O.k., this post (actually just the title) has been sitting in the queue since April 29th so I thought that it was about time I got to work… Sometimes I rant about not having a (paying) job, but something happened approximately 2 weeks ago that made me realize that, to a certain extent, I am a little more fortunate than some teachers. Why? Because I can use my blog, Twitter, and Facebook to say whatever the hell I want about whomever (or is it whoever) the hell I want, when I want. And I can cuss if I want to..even though the pastor talked about us working on our ‘cussing spirit’ just this past Sunday. That’s o.k. though because I can still call-out the idiots and incompetent leadership of our local schools, districts, etc. using other descriptive words.

So here’s what happened: As usual, I am all in everybody’s business (Tweets) to see what’s going on…I often retweet stuff from people such as @MikeKlonsky, his brother @Fklonsky, @readtoday, @ileducprof, and a slew of others. Most of my own tweets and others’ retweets are education-related, so I don’t think twice about sharing the info. Every once in awhile, some public figure will do or say something so stupid that one cannot help but retweet and add their own commentary. At least that’s what I do…. One night someone (who shall remain nameless) posted something about a recently-elected official in a state (that closely resembles a female body part) and some drug used by men to enhance their sexual prowess. I thought it was funny, for a few reasons. First of all, this same official came under fire for his decision to omit slavery from the state’s Confederate History Month ‘celebration.’ Then he decided to omit the afore-mentioned drug from the state’s healthcare plan. Not only did he put his foot in his mouth about slavery, but he made an executive decision that was neither necessary nor relevant. And for that, I thought he deserved to be the butt of a few jokes. Furthermore, this official’s behavior was especially embarrassing because he is a fellow Notre Dame alumnus. We expect better.

So this friend asks me if I minded deleting the tweet. I didn’t mind and I was not upset. His concern actually made me stop and think about the ‘freedom’ I have as an unemployed educator: I don’t have to worry about administrators ‘spying’ on me-I had enough of that when I was actually teaching. But seriously, when did teachers stop enjoying the liberties of the 1st Amendment? I taught Civics for a number of  years and one of the lessons I enjoyed teaching (and kids enjoyed learning) was the one about the Constitution.The kids really enjoyed learning about their actual rights since it seemed, to them, they did not have any.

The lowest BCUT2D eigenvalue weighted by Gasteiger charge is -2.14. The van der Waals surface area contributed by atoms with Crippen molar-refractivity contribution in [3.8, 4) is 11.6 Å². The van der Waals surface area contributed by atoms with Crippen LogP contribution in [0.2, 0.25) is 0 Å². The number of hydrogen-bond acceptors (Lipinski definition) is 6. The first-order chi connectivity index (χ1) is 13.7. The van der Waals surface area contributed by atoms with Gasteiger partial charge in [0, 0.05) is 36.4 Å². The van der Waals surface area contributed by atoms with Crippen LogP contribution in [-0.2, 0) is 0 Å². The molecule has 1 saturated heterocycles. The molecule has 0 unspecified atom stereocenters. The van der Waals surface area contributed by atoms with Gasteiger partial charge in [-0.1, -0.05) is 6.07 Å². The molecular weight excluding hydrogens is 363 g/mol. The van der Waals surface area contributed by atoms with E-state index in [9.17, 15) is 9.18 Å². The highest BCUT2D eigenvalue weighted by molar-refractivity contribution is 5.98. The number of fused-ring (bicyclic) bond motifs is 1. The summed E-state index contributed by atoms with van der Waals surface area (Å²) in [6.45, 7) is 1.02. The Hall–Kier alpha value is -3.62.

Then I started thinking about Ashley Payne, the Barrow County teacher who was fired over her Facebook page last year (wait, it gets better). ‘Supposedly’ a concerned parent wrote a letter to the principal about some things the teacher had on her page. Specifically, a picture of herself while on vacation-holding a beer, and a status update that said she was on her way to play ‘Crazy Bitch Bingo’ with her friends. The AJC’s Get Schooled Education blogger Maureen Downey actually did some investigating into the infamous letter, which was anonymous, and found some serious discrepancies. For example, when the origin of the letter was traced, turned out the email account was a phony. But it was too late because Ashley had been pressured by the principal to resign. For those of you who are not aware, Georgia is what is known as a Right to Work state. Meaning, an employer does not have to justify firing an employee. If your administrator is having a bad day, going through a divorce, doesn’t like you, or is just plain crazy, well…he or she can fire you. What’s worse, that looks very bad on a teacher’s record. It could possibly prevent you from getting another teaching job, especially since the former administrator can say whatever he or she wants when called for a reference.

So what does all this mean? In my opinion, it seems as though teachers exchange their 1st Amendment rights for a contract, in which they are grossly underpaid, treated disrespectfully, and micro-managed by some (not all) administrators who are excused for either not having a filter or not giving a damn about being tactful or professional, especially if they have a successful immigrant story to tout to monstrous , feel-good philanthropists who blackmail elected officials into keeping such leaders with $65.4 million dollars of hush money. If you still think unions are bad then we know which team you work spy for. Stay the hell out of my business.

If ‘Big Brother’ really is watching, tell him to get some damn business!   1 comment